For one author, “the rich progressive humanist Jewish traditions which were so strong among Jews before the Nazi Holocaust…Has been replaced by fear, aggression, and harsh ethnocentricity—a shocking and ironic posthumous victory for Hitler.”
One referred to tikkun olam, repairing the world, and felt closer to their Jewish progressive traditions because of their activism. This was extended more by another author, who argued that simply doing a good deed was insufficient, that to be a radical activist involved “going to the root of the situation and repairing it so the world can be a better, more whole place.” For all the activists, their background in Jewish progressive humanism supported and reinforced their change towards their activities, and only highlighted the hypocrisy of a tribal code that spoke of universal values while denying them to others, “the deeper moral issue was identical [to apartheid]. It was the issue of inalienable human rights.”
Lies and myths
One of the more important revelatory moments came when the activists became aware that they had been lied to and misled. The new truth becomes, “that authorities lie, conventional doctrines are often false, official power is used to suppress the truth and punish ‘deviants’.” The historian Ilan Pappe noted that the Israeli military archives “exposed the Israeli historiography to which I belonged, as having been developed by a fraudulent group of experts…. I had a sense of betrayal.” Others, learning their history within their community learned “a version of history that I have now come to understand as a wild and vivid myth.”
In much milder terms, Anna Baltzer says “I was the one who had been misled,” as she listed numerous incidents that challenged her orthodox ideas. She witnessed medical deaths due to lack of access to proper medical treatment, harassment of children and farmers by settlers, lack of clean water, trees and houses ripped apart by Caterpillar tractors, the destruction of Gaza, the lack of educational opportunities, and on, also witnessing ultimately one of the Palestinians’ characteristics, “steadfast.”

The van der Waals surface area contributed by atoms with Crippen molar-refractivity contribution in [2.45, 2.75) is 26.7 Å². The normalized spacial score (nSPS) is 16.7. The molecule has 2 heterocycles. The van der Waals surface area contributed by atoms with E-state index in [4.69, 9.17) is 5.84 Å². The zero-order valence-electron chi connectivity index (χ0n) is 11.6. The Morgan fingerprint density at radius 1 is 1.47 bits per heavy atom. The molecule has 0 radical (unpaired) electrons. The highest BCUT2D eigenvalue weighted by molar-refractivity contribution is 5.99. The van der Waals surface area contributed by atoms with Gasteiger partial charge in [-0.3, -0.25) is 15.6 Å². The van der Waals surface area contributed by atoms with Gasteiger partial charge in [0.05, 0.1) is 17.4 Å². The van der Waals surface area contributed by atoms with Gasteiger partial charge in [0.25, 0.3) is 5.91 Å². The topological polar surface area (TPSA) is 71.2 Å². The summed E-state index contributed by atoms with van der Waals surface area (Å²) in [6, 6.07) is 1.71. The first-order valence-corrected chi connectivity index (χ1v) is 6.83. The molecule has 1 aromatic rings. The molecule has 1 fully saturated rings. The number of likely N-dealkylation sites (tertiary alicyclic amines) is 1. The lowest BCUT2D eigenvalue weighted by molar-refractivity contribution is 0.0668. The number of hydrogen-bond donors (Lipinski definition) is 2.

For Rich Forer, he came to acknowledge his “history of delusion and denial,” recognizing that when it came to Israel, he “had brushed aside challenging questions in favor of an irrational but emotionally satisfying appraisal.”
More basically stated, Rich Siegel says “I had been lied to all my life.”
Many of the activists express thoughts indicating that Israel could not survive in its present form and had to change, that its colonial settler mythology and practices could not support the country into the future.
“Israel can only bring about its own destruction if it clings to its current path of colonial domination of the Palestinians.”
“Israel, like all colonial regimes who managed in the end to redeem themselves from their oppressive pasts, must traverse a long and painful trail from de-colonization through reconciliation, to a new form of political life that is just and inclusive of all the country’s inhabitants, before it can expect security and normalization.”
Ilan Pappe again, says “that unless Israel is de-Zionizd there is no chance for peace.” He adds, “There is little chance for change from within Israeli society.” The issue “of boycott and sanctions, seemed urgent to me as I still believe that the operation in 1948 which I coined “the ethnic cleansing of Palestine” continues today, and it has to be stopped to avert another catastrophe.”
Referring back to the Jewish humanist tradition Starhawk writes “I was raised to love justice, not tyranny – no matter who the tyrants profess to be. Without justice for the Palestinians, there can be no security or peace for Israelis.”
Beyond Tribal Loyalties is much more than the ideas reviewed above. It is a powerful expression of humanity in search of itself, of recognizing the atrocities that are perpetrated against the Palestinians and against the fundamental humanitarian values of Judaism. The stories are deeply personal, emotional, simply written and represent a very valuable record of how the world could possibly be changed. This is a wonderful work of human emotional effort and physical presence to overcome layers of prejudice, lies, and mythology. It should receive wide spread attention as its message is one ultimately of hope, of awakening to a new broader global humanity, of a secure world existing in peace.